Once you think you’re happy with your pattern, most designers worth their salt will then send their pattern to a tech editor. Tech editors are wonderful people who will go over your pattern to make sure that all the math adds up, that your abbreviations make sense, that you haven’t got any errors in your charts, and that everything is consistent throughout.

Some tech editors will also grade your patterns for you – working out the different sizes for your sweater so that it can be used by those needing anywhere from (for example) a 28” bust to a 60” bust. Even though you only originally worked it out for yourself in one size. They can even work out all the yarn requirements! Magic!

Inside the 'Save the Bees' pattern.

This service plays a really important part in ensuring that your customers will have a consistent and working pattern. Again, depending on how complicated your design is, this can take the tech editor only a few hours to check, or it can be a few weeks, with lots of to-in and fro-ing between the editor and yourself to alter and fix things in the pattern and to make it work for the different sizes you want to offer. Each hour of their work is paid for by you - the designer.

Testing

Instagram stories - Save the Bees test knitting.

This is a really important step. Some designers test before they tech edit, others after, others at the same time. However they go about it though, most designers will get their patterns tested. This means that your pattern is sent, in whole or in part, to a few competent knitters (or crocheters if it is a crochet pattern) of you choosing for them to knit up the different sizes and/or styles of your sweater. This is so that you can make sure that your pattern works for other people, not just you as the designer. This is really important because it enables you to find any bugs or potential problems with your design before you release it. If any are found, you can edit the pattern, going back to your tech editor for help if required.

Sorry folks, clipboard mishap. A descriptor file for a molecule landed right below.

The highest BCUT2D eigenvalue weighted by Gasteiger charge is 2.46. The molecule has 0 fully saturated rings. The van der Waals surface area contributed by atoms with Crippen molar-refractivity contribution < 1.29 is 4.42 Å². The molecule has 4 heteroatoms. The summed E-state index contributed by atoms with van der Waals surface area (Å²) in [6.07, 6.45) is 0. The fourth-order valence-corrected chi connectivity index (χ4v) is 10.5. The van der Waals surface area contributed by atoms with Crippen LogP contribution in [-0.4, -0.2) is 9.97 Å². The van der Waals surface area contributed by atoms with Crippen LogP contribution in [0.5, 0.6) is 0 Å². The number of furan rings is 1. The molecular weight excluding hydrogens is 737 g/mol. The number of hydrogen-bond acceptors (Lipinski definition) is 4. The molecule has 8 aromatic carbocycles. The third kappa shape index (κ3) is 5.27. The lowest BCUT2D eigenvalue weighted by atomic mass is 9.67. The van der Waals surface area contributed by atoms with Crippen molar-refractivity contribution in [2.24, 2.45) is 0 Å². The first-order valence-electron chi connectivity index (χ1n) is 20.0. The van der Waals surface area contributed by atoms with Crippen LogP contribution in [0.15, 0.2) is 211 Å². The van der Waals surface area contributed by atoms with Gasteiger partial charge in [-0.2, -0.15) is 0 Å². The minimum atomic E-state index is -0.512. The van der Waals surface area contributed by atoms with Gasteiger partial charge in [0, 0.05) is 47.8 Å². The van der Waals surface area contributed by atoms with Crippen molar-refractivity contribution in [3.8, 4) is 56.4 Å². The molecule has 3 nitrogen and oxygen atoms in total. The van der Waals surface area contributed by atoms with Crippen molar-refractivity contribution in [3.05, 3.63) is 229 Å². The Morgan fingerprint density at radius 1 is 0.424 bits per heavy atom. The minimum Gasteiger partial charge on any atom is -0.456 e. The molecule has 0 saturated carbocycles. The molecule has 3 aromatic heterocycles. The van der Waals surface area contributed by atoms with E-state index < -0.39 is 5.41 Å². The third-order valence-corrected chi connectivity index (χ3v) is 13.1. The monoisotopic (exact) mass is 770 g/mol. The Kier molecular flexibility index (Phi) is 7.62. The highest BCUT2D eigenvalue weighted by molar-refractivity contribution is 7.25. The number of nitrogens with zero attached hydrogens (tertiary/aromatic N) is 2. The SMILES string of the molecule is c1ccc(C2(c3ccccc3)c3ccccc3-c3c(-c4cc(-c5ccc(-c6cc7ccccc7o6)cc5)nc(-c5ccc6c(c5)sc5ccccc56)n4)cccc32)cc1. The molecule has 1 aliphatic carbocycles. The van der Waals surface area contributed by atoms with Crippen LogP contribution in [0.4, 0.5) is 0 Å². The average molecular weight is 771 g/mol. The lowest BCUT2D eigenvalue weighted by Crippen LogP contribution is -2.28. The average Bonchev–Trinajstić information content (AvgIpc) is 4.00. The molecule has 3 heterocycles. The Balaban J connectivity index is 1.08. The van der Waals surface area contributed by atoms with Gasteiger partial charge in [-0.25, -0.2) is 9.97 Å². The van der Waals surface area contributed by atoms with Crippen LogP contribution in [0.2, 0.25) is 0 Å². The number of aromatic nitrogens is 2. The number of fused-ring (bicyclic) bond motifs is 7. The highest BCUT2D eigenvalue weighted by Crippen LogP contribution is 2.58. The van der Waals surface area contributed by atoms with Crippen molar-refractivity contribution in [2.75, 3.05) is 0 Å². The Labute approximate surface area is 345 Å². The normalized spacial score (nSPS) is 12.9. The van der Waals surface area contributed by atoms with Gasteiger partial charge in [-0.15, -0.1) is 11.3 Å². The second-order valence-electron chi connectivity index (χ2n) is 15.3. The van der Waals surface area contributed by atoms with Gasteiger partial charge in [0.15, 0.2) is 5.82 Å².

Presentation.

Once the pattern is all checked over, consistent and well-written, you then need to take professional-looking photos, organise how to print your pattern - or how it would print for people at home who download it -  design a front and possibly back cover, etc.

Pelydr tesni pattern cover
Pelydr Tesni pattern

This again can take many hours, and if you want to get it printed professionally, then you need to have a well-presented cover with the right resolution for the printing size. Some designers employ graphic designers to help with the layout, colour, design etc. I am lucky that my partner, Glyn, is a graphics designer that I can pay in coffee and biccies!

You can then get your pattern printed professionally so that you can sell it in shops or at shows, which again is paid for before any sales. I use an eco friendly printing service, so my printing costs are slightly higher than they might otherwise be, at approx. £350/100 copies of a 12 page stapled booklet.

Publication and Sales.

By the time you list your pattern on Ravelry, you will have spent anywhere from 50-200+ hours on your design, have paid between £50-400 for tech editing and grading, possibly paid for printing patterns, for charting software and for a graphic designer.

And if you’re like me, you will still umm and aah about whether you can get away with charging £6.50 per pattern.

Printed published patterns on top of the Orme sweater.

For my Bees sweater, based on a £10/hour wage and being very conservative about the hours I did and with the other costs incurred, I would need to sell over 200 copies to break even. So far, I'm about half-way with around 70 sales on Ravelry and around 30 sales in the shop.

So next time you see a pattern you like on Ravelry or etsy that looks a bit expensive, think about the costs that have been incurred not just directly - such as tech editing - but also the hourly rate of the designer for having come up with it, knitted it, written it out... think about how much minimum wage is, and how many copies of this pattern, at that price, they would have to sell to make it back.

Then wonder why it's priced so cheaply.